On April, 13 a group of professors lead by Charles Nesson, Lewis Hyde and Harry Lewis requested a pre-motion conference to Judge Denny Chin seeking to file a motion to intervene in the case Authors Guild v. Google.
These scholars represent the community of readers, scholars, and teachers who use orphaned works. Orphaned works are works under copyright, but with a copyright holder who has died, cannot be found, or otherwise has abandoned his work. In the status quo, users like us and commercial users like Google can and do use orphaned works, although we do so against a backdrop of potential legal liability should the owner of an orphaned work later emerge.
The petitioners affirm that:
“The parties in this case propose to change this status quo by clarifying that the use of orphaned works is, indeed, actionable copyright infringement; vesting in Google a monopoly in the lawful use of orphaned works; and dividing between themselves the proceeds of this monopoly. The Authors and Publishers, with Google’s consent, purport to represent a class of copyright holders that includes the owners of orphaned works, even though neither the Authors
nor the Publishers are such owners. Having turned the Authors and Publishers into legal representatives of the owners of orphaned works, Google will buy from these representatives a global license.
The proposed settlement will make Google the only company in the world with a license to use orphaned works. No other company will be able to buy a similar license because, outside the context of the proposed class-action settlement in this case, there is no one from whom to buy such a license. The Authors and Publishers join in this scheme because Google proposes to divide with them, pursuant to the proposed settlement agreement, the revenue that the orphaned works will generate. The settling parties plot a cartel in orphaned works.
We seek intervention to defend our interest in orphaned works — to defend the public domain’s claim to free, fair use. The purpose of copyright is to promote authorship and learning. Copyright does this by giving authors exclusive rights for limited times so that authors can profit from their writing by selling licenses to others. This mechanism breaks down in the case of orphaned works because, with respect to these works, there is no one from whom to buy a license. The public can buy no license; the author can reap no reward. Because exclusive rights in orphaned works do not serve the ultimate purpose of copyright, the public domain has a claim to free, fair use of orphaned works.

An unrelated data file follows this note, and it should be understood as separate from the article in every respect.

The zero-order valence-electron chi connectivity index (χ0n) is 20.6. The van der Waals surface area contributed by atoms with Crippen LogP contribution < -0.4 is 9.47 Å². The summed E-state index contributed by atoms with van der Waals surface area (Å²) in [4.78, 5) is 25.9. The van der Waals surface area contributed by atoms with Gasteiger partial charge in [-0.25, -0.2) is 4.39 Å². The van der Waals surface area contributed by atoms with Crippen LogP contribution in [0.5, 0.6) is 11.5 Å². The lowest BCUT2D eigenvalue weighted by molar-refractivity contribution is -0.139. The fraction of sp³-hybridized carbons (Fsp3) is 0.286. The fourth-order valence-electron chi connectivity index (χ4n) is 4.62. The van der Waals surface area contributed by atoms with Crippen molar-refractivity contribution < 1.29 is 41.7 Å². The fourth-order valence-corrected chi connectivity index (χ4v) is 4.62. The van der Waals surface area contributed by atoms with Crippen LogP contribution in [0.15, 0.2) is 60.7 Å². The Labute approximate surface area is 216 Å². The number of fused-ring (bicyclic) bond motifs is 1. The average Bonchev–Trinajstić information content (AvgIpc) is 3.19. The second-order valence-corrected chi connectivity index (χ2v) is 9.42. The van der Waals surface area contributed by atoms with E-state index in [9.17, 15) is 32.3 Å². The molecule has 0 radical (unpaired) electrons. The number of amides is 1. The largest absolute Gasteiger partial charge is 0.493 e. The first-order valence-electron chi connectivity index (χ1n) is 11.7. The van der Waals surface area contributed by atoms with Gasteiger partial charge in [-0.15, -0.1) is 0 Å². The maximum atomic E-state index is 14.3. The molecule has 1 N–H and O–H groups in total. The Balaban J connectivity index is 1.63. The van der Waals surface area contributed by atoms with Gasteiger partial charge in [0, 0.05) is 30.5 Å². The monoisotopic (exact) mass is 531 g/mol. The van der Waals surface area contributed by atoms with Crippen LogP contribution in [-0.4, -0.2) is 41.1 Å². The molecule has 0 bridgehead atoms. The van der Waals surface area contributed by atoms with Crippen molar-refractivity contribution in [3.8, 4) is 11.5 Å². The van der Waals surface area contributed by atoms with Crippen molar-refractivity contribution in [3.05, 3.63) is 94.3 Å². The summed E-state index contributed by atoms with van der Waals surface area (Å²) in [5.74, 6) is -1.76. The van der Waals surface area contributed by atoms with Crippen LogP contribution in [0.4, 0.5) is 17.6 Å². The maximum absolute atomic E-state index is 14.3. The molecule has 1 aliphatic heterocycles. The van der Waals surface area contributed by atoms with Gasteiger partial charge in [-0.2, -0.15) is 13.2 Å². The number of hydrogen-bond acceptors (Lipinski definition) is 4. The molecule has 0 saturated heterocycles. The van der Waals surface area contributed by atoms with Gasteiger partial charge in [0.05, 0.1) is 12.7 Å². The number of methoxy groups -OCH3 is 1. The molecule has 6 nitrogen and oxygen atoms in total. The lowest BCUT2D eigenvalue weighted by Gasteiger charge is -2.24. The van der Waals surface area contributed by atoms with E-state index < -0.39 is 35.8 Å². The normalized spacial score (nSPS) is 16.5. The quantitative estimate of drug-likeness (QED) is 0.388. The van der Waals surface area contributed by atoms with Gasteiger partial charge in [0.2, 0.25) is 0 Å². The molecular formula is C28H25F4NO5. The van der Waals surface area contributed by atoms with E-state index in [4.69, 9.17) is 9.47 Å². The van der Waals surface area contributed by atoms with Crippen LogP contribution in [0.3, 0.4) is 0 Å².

We have the right to intervene to present the public domain’s claim to free, fair use of orphaned works. None of the present parties will present our claim. It is inconsistent with the settlement they propose. If the use of orphaned works is free and fair, then there is no exclusive license to give Google and no claim on the part of Google, the Authors, and the Publishers to the proceeds of that exclusive license. We must press our claim in this case because it is only in this case that there is a party that purports to represent the owners of orphaned works with whom we, like Google, can negotiate. Our interest in orphaned works, put in jeopardy by the proposed settlement and adverse to the interests of the settling parties, gives us the right to intervene under Rule 24.”
More comments on the possible effects of the Google Book agreement:
To read the agreement, access the site Google Book Settlement
All Peter Suber Open Access Blog entries here.
Google & the Future of Books By Robert Darnton, February 12, 2009.
Siva Vaidhyanathan has a whole series of relevant posts here.
James Grimmelmann has a detailed analysis here.
Harry Lewis Blog here.